PMFJI but I would highly recommend you steer away from the Blue Ox Aluminum Tow bar.  Fact is I am begining to question if your dealer even knows what he is tlking about regarding towbars.  Just my opinion.   I recommend you do a little more towbar research.
Ron & Sam-home is where we park it. Currently located   HERE

Tom

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Re: Cargo trailers
« Reply #7 on: May 05, 2005, 05:15:14 PM »
Ahhh! The tow bar is not installed? Just something I attach myself between the motorhome and Taurus?

Smoky

I've attached a couple of photos of Jim Dick's Blue Ox tow bar attached to his toad. The second photo is a closeup showing the clevis pin (aka locking pin) that is first removed, allowing the large towing pin to be removed. Repeat the procedure on the other side. Then fold the tow bar and stow on the coach's tow hitch.
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Smoky

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Re: Cargo trailers
« Reply #8 on: May 05, 2005, 06:23:11 PM »
Ron:

If you open the door you need to walk through it.  Why should I avoid the aluminum?  How could they get away selling it if it is rated almost double the weight I am pulling and it won't work?  Not arguing.  Just want to know what to discuss with my dealer.  This is the largest Newmar dealer around and they have sold hundreds of these towbars.  It is very convenient having them do the work, and if I am going to tell them how to do their business, I need to know what to tell them.

Tom :

Jim's tow rig looks very nice.  Which Blue ox does he have?  The one my dealer wants to install is the aluminum rated at 6000 lbs and also folds up.
Smoky S  Ham radio - W3PY

The magic of a campfire
where the fish get bigger
the mountains get higher
the hike was uphill both ways
and new friends become old friends

2005 KSDP3910 Newmar Kountry Star
Toad - Taurus wagon w/ axle lock
On our way to the Poudre River in Colorado for the summer!

Ned

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Re: Cargo trailers
« Reply #9 on: May 05, 2005, 06:53:32 PM »
We have had the Blue Ox Apollo tow bar (aluminum) for over 8 years and the only problem was when we broke it in our accident.  No fault of the tow bar and Blue Ox replaced it for us at no cost.  I see no reason to avoid the aluminum tow bars as long as they are rated to tow your toad weight.

I also have never had a problem releasing the tension on the arms at any angle.  At most, a sharp rap with my hand is all that is ever needed.  I have seen other tow bars that needed a hammer to release if they were at an angle to the motor home when stopped.

I believe Jim's model is the Apollo, same as ours.  The tow bar itself needs no installation, but the base plate for the toad does.  This is true of any tow bar.
« Last Edit: May 05, 2005, 06:55:43 PM by Ned »
-- Ned -- Fulltimer 1997-2013
1997 Holiday Rambler Endeavor LE
2007 GMC Canyon

Tom

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Re: Cargo trailers
« Reply #10 on: May 05, 2005, 08:50:49 PM »
Jim's tow rig looks very nice. Which Blue ox does he have? The one my dealer wants to install is the aluminum rated at 6000 lbs and also folds up.

Smoky

I have no idea which model Jim has. Maybe Jim will see your message and jump in.

The point of my photos was to show you that the tow bar itself has no installation; The user attaches and unattaches it at the beginning/end of each trip. It's the small brackets attached to the toad that need to be "installed". FWIW I installed the ones on our Suburban myself. See thiis article for illustration.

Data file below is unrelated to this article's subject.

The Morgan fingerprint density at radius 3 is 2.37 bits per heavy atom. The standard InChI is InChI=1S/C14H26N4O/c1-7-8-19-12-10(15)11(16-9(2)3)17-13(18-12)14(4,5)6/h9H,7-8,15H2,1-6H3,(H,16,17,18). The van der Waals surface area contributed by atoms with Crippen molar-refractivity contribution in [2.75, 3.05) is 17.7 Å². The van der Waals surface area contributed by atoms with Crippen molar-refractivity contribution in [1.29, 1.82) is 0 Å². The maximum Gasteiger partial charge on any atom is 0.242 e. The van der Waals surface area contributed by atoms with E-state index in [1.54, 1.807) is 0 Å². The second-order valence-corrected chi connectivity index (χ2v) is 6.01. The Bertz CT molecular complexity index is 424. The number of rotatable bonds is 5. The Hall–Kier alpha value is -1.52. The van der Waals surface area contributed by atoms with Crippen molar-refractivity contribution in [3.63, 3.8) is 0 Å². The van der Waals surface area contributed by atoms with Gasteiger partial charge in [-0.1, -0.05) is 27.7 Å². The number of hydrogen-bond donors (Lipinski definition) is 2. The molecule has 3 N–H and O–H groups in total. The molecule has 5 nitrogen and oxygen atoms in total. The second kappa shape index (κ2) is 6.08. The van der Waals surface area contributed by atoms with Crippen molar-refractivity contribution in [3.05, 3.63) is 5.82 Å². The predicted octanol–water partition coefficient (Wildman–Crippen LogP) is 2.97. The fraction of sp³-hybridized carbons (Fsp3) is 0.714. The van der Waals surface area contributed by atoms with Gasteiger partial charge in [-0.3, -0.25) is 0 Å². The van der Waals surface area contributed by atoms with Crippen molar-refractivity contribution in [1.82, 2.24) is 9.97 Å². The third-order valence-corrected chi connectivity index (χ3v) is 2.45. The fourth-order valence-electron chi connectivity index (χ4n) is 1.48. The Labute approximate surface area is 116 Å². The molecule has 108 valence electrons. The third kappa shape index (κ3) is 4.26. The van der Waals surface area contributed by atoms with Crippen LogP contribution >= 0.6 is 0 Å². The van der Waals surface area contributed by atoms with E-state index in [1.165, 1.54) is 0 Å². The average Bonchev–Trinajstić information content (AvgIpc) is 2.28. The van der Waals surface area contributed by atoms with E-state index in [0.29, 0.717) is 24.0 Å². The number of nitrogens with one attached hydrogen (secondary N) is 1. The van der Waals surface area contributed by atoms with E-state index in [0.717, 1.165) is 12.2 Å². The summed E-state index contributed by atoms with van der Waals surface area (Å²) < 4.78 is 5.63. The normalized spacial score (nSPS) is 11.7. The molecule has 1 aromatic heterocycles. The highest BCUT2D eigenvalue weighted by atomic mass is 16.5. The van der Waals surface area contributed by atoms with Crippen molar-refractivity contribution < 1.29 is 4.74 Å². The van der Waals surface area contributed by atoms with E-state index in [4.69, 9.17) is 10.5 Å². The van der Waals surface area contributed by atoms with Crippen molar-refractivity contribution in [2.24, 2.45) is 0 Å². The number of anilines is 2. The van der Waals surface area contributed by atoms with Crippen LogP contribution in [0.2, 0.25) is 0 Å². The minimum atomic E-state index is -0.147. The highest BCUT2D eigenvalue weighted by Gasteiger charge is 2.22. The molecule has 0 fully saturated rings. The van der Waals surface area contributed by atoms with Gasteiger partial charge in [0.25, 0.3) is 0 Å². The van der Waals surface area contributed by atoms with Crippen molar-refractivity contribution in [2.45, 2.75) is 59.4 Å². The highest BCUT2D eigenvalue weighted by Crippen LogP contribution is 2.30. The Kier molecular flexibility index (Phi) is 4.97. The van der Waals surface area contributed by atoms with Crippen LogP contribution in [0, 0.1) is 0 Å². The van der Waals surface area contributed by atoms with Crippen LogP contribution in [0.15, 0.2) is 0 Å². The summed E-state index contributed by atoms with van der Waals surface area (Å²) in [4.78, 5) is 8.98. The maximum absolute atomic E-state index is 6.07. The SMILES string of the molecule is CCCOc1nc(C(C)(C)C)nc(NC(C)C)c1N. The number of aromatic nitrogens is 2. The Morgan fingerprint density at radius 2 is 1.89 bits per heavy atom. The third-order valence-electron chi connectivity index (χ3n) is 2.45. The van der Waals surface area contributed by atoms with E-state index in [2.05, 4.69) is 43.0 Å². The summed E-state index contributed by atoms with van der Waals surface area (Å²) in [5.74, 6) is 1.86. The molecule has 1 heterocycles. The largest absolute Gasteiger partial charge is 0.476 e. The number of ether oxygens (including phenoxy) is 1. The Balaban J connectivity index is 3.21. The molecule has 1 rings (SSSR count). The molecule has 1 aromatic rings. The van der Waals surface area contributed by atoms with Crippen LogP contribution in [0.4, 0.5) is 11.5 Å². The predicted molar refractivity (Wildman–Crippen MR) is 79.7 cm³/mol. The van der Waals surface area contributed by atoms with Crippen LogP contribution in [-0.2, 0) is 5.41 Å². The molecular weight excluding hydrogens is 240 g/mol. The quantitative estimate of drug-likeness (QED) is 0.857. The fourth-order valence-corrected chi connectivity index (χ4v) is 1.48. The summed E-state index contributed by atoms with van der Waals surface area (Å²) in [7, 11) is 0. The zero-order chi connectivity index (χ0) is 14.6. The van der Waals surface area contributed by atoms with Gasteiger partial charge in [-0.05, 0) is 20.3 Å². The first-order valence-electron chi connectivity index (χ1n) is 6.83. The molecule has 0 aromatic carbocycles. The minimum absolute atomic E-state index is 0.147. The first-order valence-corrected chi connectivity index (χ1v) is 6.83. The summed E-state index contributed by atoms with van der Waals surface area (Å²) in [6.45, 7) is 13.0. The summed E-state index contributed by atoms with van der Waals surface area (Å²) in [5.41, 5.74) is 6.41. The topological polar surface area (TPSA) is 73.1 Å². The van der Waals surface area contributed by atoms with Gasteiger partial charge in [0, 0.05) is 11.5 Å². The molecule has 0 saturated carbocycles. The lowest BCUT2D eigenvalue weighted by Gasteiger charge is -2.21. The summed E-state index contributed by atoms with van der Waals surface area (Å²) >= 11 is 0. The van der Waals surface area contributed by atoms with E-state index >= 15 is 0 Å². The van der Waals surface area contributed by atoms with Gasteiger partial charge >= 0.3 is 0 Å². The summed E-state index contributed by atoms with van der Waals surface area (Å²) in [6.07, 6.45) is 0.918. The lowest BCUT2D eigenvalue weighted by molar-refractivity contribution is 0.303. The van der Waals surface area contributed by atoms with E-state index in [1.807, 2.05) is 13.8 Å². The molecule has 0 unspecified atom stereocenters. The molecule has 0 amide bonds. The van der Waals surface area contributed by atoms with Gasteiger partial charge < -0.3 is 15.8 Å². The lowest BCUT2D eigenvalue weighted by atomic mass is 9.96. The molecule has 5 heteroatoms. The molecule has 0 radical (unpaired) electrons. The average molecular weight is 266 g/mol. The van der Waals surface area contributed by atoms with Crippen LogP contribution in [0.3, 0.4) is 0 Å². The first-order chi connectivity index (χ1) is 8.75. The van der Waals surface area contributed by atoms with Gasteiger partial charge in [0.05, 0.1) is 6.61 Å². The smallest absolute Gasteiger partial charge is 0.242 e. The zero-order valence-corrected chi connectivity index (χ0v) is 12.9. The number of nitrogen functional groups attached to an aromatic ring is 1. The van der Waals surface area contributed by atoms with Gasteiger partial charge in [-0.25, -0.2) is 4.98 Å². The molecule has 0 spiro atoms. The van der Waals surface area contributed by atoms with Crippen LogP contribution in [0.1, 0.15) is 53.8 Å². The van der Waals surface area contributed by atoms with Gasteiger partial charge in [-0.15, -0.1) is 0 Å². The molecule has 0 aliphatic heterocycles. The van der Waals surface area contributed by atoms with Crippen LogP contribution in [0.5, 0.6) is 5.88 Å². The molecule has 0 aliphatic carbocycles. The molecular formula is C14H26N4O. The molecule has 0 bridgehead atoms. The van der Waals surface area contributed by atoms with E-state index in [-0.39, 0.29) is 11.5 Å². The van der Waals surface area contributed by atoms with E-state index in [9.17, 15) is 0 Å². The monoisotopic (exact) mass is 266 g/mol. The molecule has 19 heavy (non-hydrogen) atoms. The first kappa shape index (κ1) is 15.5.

IIRC all the tow bars we're talking about "fold up". Actually, they typically telescope to reduce length, the two arms come together, and they both hinge up to latch onto something at the coach end.
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Ron

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Re: Cargo trailers
« Reply #11 on: May 05, 2005, 10:36:59 PM »
Ron:

If you open the door you need to walk through it.  Why should I avoid the aluminum?  How could they get away selling it if it is rated almost double the weight I am pulling and it won't work?  Not arguing.  Just want to know what to discuss with my dealer.  This is the largest Newmar dealer around and they have sold hundreds of these towbars.  It is very convenient having them do the work, and if I am going to tell them how to do their business, I need to know what to tell them.

Tom :

Jim's tow rig looks very nice.  Which Blue ox does he have?  The one my dealer wants to install is the aluminum rated at 6000 lbs and also folds up.

Did you see the photo of the broken Blue Ox Aluminum towbar?  According to the owner the only possible abuse it received was a panic stop in a straight line.  IMHO I wouldn't think a panic stop should be considered abuse.  The car being towed was a Saturn.  I would suspect the saturn weight is about 1/2 of the towbar rating.   Personally I see no advantage of having an aluminum towbar unless you just want to pay more.  If it was me I would insist on a steel towbar and if they can't provide that I would check the yellow pages for another towbar dealer. 

One other point no matter what towbar you end up getting make sure it is pretty much level when connected to the MH and the car.
Ron & Sam-home is where we park it. Currently located   HERE

BernieD

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Re: Cargo trailers
« Reply #12 on: May 06, 2005, 08:35:25 AM »
One other point no matter what towbar you end up getting make sure it is pretty much level when connected to the MH and the car.

Ron

I think you hit the nail on the head regarding a lot of these "failures". I've seen too many tow setups where the angle of the tow bar is 10, 20, even 30 degrees off flat. You step hard on the brakes and the tow bar will crack. It isn't the fault of the tow bar or the manufacturer, it is the owner that caused the break.

As long as we don't know what the installation looked like, regardless of the brand or tow vehicle involved, it is presumptuous to speculate.
Bernie & Marlene Dobrin
Home is Goodyear, AZ
Missing our Travel Supreme

Ron

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Re: Cargo trailers